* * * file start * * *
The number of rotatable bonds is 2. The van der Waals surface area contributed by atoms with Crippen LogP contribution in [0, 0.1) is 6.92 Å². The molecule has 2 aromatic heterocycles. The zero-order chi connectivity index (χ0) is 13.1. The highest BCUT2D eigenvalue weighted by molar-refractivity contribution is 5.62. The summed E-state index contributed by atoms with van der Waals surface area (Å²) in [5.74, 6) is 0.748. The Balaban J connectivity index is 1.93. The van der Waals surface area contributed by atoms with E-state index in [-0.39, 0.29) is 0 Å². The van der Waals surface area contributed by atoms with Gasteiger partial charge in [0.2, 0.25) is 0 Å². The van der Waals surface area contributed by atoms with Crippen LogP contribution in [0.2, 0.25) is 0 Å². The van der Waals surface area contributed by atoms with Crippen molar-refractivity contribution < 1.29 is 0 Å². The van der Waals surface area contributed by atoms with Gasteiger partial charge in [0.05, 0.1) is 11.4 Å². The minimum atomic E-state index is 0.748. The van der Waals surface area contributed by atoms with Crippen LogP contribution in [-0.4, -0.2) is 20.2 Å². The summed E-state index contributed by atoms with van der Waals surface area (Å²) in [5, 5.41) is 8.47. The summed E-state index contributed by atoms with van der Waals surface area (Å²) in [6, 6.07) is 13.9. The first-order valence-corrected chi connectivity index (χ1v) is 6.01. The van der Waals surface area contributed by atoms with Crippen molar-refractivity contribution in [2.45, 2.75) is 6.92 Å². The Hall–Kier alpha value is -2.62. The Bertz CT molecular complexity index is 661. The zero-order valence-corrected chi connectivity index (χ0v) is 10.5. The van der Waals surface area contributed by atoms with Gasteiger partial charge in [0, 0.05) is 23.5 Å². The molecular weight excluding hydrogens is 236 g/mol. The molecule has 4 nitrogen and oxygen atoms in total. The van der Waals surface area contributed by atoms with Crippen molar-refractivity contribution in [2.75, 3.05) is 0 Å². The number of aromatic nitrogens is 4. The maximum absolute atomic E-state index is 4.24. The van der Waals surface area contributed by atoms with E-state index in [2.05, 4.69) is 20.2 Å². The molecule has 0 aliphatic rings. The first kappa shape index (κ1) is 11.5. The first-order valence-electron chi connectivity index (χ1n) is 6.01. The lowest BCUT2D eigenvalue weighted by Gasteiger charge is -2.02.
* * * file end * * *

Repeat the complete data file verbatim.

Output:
The number of rotatable bonds is 2. The van der Waals surface area contributed by atoms with Crippen LogP contribution in [0, 0.1) is 6.92 Å². The molecule has 2 aromatic heterocycles. The zero-order chi connectivity index (χ0) is 13.1. The highest BCUT2D eigenvalue weighted by molar-refractivity contribution is 5.62. The summed E-state index contributed by atoms with van der Waals surface area (Å²) in [5.74, 6) is 0.748. The Balaban J connectivity index is 1.93. The van der Waals surface area contributed by atoms with E-state index in [-0.39, 0.29) is 0 Å². The van der Waals surface area contributed by atoms with Gasteiger partial charge in [0.2, 0.25) is 0 Å². The van der Waals surface area contributed by atoms with Crippen LogP contribution in [0.2, 0.25) is 0 Å². The van der Waals surface area contributed by atoms with Crippen molar-refractivity contribution < 1.29 is 0 Å². The van der Waals surface area contributed by atoms with Gasteiger partial charge in [0.05, 0.1) is 11.4 Å². The minimum atomic E-state index is 0.748. The van der Waals surface area contributed by atoms with Crippen LogP contribution in [-0.4, -0.2) is 20.2 Å². The summed E-state index contributed by atoms with van der Waals surface area (Å²) in [5, 5.41) is 8.47. The summed E-state index contributed by atoms with van der Waals surface area (Å²) in [6, 6.07) is 13.9. The first-order valence-corrected chi connectivity index (χ1v) is 6.01. The van der Waals surface area contributed by atoms with Crippen molar-refractivity contribution in [2.45, 2.75) is 6.92 Å². The Hall–Kier alpha value is -2.62. The Bertz CT molecular complexity index is 661. The zero-order valence-corrected chi connectivity index (χ0v) is 10.5. The van der Waals surface area contributed by atoms with Gasteiger partial charge in [0, 0.05) is 23.5 Å². The molecular weight excluding hydrogens is 236 g/mol. The molecule has 4 nitrogen and oxygen atoms in total. The van der Waals surface area contributed by atoms with Crippen molar-refractivity contribution in [2.75, 3.05) is 0 Å². The number of aromatic nitrogens is 4. The maximum absolute atomic E-state index is 4.24. The van der Waals surface area contributed by atoms with E-state index in [2.05, 4.69) is 20.2 Å². The molecule has 0 aliphatic rings. The first kappa shape index (κ1) is 11.5. The first-order valence-electron chi connectivity index (χ1n) is 6.01. The lowest BCUT2D eigenvalue weighted by Gasteiger charge is -2.02.